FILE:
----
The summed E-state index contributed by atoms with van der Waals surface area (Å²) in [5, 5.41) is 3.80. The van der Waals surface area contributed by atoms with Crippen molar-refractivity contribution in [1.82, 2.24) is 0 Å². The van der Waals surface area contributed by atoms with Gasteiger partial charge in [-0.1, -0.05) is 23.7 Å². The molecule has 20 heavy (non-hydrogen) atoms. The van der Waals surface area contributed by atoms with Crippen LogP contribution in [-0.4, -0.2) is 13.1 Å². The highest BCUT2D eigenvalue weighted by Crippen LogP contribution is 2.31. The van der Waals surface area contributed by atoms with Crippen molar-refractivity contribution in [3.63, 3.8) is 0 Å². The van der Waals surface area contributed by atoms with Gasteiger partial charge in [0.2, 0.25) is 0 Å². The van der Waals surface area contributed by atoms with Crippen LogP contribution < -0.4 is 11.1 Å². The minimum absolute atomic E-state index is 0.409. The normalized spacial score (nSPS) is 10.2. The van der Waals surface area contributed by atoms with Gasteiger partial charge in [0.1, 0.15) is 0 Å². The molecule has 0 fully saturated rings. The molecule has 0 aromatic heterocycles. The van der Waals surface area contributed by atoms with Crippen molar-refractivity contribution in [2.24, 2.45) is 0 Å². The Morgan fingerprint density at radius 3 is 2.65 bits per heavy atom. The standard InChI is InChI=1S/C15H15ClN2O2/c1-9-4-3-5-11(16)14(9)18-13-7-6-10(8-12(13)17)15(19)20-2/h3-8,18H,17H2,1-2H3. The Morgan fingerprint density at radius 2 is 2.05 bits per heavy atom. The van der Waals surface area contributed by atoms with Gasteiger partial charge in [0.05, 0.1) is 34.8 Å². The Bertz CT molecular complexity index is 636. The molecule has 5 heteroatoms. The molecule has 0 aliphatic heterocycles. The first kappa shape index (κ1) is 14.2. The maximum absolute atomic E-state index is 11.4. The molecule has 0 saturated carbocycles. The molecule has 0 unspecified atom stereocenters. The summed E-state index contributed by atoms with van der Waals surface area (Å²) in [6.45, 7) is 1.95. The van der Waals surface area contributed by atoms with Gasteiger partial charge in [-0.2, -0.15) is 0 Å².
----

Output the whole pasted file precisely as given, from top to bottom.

The summed E-state index contributed by atoms with van der Waals surface area (Å²) in [5, 5.41) is 3.80. The van der Waals surface area contributed by atoms with Crippen molar-refractivity contribution in [1.82, 2.24) is 0 Å². The van der Waals surface area contributed by atoms with Gasteiger partial charge in [-0.1, -0.05) is 23.7 Å². The molecule has 20 heavy (non-hydrogen) atoms. The van der Waals surface area contributed by atoms with Crippen LogP contribution in [-0.4, -0.2) is 13.1 Å². The highest BCUT2D eigenvalue weighted by Crippen LogP contribution is 2.31. The van der Waals surface area contributed by atoms with Crippen molar-refractivity contribution in [3.63, 3.8) is 0 Å². The van der Waals surface area contributed by atoms with Gasteiger partial charge in [0.2, 0.25) is 0 Å². The van der Waals surface area contributed by atoms with Crippen LogP contribution < -0.4 is 11.1 Å². The minimum absolute atomic E-state index is 0.409. The normalized spacial score (nSPS) is 10.2. The van der Waals surface area contributed by atoms with Gasteiger partial charge in [0.1, 0.15) is 0 Å². The molecule has 0 fully saturated rings. The molecule has 0 aromatic heterocycles. The van der Waals surface area contributed by atoms with Crippen molar-refractivity contribution in [2.24, 2.45) is 0 Å². The Morgan fingerprint density at radius 3 is 2.65 bits per heavy atom. The standard InChI is InChI=1S/C15H15ClN2O2/c1-9-4-3-5-11(16)14(9)18-13-7-6-10(8-12(13)17)15(19)20-2/h3-8,18H,17H2,1-2H3. The Morgan fingerprint density at radius 2 is 2.05 bits per heavy atom. The van der Waals surface area contributed by atoms with Gasteiger partial charge in [0.05, 0.1) is 34.8 Å². The Bertz CT molecular complexity index is 636. The molecule has 5 heteroatoms. The molecule has 0 aliphatic heterocycles. The first kappa shape index (κ1) is 14.2. The maximum absolute atomic E-state index is 11.4. The molecule has 0 saturated carbocycles. The molecule has 0 unspecified atom stereocenters. The summed E-state index contributed by atoms with van der Waals surface area (Å²) in [6.45, 7) is 1.95. The van der Waals surface area contributed by atoms with Gasteiger partial charge in [-0.2, -0.15) is 0 Å².